Walnuts

Juglans species

Our grafted English walnut varieties are proven superior for heavy and reliable production.

These stately trees have large compound leaves and a handsome branching pattern that makes them attractive, even in wintertime. The walnuts and butternuts will thrive in most of the nation.

Useful Facts

Pollination:  English walnuts are self-fertile but may produce at a younger age with a second variety for pollination.  Plant two black walnut seedlings for pollination.
Sun or shade:  Walnuts require full sun to crop effectively.
Plant spacing:  40 foot spacings are most commonly used as a permanent spacing for walnuts.
Harvest time:  Walnuts drop from trees from late September to mid-October.
Bearing age:  Seedlings will bear in six or more years, while our grafted trees will often bear in the second or third year following planting.

How to Grow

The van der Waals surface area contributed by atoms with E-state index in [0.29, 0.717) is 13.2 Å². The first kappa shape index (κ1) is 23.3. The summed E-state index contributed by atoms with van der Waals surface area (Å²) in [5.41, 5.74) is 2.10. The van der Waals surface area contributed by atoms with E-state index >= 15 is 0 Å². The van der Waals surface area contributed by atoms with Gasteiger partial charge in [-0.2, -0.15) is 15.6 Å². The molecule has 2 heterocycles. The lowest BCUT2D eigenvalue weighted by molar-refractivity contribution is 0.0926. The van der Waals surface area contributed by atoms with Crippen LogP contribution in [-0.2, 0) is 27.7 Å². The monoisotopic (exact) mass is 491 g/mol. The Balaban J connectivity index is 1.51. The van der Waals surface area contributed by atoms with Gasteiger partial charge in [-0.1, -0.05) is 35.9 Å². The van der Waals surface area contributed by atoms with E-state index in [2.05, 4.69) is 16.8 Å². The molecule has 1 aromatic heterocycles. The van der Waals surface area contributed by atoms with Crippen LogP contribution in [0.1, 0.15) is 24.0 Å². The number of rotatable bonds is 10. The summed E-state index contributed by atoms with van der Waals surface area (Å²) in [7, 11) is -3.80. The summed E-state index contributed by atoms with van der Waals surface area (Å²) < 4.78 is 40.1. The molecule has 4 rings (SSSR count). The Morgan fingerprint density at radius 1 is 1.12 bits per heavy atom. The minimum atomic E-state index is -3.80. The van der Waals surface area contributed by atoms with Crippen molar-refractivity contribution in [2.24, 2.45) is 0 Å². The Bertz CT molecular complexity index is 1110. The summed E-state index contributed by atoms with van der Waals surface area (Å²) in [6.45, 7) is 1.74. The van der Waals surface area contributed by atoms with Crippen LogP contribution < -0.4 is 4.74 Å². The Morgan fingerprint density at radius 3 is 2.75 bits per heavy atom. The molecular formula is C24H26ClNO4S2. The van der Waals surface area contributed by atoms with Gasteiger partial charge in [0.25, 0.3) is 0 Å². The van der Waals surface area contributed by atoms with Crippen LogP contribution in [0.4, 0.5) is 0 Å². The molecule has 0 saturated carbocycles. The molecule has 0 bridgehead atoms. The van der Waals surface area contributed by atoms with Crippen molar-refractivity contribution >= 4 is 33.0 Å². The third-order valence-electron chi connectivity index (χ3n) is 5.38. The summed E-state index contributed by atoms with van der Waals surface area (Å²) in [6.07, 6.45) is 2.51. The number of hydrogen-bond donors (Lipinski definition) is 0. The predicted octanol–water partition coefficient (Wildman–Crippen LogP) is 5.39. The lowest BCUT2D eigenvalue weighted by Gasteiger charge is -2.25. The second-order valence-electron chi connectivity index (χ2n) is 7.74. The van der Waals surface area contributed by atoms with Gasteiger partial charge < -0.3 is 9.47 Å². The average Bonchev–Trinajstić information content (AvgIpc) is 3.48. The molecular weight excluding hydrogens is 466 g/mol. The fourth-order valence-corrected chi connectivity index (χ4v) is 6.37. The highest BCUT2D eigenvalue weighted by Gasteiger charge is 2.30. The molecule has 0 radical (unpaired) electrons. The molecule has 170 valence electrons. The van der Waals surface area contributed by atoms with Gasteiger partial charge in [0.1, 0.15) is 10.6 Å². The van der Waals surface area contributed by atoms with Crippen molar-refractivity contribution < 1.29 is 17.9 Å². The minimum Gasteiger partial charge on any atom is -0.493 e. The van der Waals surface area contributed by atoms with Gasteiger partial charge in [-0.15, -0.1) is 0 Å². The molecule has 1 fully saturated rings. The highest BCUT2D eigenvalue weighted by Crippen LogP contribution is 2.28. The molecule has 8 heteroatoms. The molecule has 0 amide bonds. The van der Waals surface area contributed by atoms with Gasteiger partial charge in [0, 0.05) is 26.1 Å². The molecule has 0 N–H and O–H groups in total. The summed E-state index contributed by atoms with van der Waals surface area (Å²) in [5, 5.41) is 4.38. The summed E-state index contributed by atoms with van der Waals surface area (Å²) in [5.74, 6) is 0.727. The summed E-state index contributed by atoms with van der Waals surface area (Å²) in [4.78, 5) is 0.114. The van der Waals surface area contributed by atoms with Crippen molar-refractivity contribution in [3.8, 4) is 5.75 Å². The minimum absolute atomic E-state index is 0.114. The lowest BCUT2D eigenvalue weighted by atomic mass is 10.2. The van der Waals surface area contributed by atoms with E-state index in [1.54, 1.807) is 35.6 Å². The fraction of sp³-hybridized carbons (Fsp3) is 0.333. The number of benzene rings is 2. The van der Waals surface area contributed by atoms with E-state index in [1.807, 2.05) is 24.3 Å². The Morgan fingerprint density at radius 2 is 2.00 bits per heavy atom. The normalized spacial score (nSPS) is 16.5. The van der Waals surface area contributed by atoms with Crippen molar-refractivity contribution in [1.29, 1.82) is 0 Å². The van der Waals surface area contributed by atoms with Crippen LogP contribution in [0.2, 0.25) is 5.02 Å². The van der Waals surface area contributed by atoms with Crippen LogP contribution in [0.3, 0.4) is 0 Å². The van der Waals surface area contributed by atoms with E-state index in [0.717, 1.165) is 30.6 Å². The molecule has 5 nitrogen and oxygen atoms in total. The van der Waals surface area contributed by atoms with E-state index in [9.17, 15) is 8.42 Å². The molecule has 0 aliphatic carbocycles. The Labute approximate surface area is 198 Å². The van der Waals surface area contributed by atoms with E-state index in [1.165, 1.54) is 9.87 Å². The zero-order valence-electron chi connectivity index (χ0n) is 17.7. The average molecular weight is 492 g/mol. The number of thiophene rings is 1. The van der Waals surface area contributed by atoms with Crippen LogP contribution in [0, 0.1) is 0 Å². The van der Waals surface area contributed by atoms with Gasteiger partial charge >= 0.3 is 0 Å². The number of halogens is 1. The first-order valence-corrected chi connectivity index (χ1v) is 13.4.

Soil requirements:  For good production and long life, walnuts should be located in reasonably deep soils of good drainage.  They prefer slightly acid to neutral soils.
Cultural requirements:  After one growing season, apply a nitrogenous fertilizer mulch in early spring because walnuts like a steady supply of moisture in the growing season.

How to Use

In the landscape:  Walnuts are a fine yard, shade, or street tree, though it should be a fairly large yard, and they should be sited at least 20 feet from buildings to protect foundations.
In the kitchen:  Walnuts are a highly concentrated protein source and thus are a great snack item, and add a nutritious component to cookies, cake toppings, fruit pies, salads, and breads.  Ground in a blender or chopped, they make a tasty addition to casseroles or a meatless nutloaf.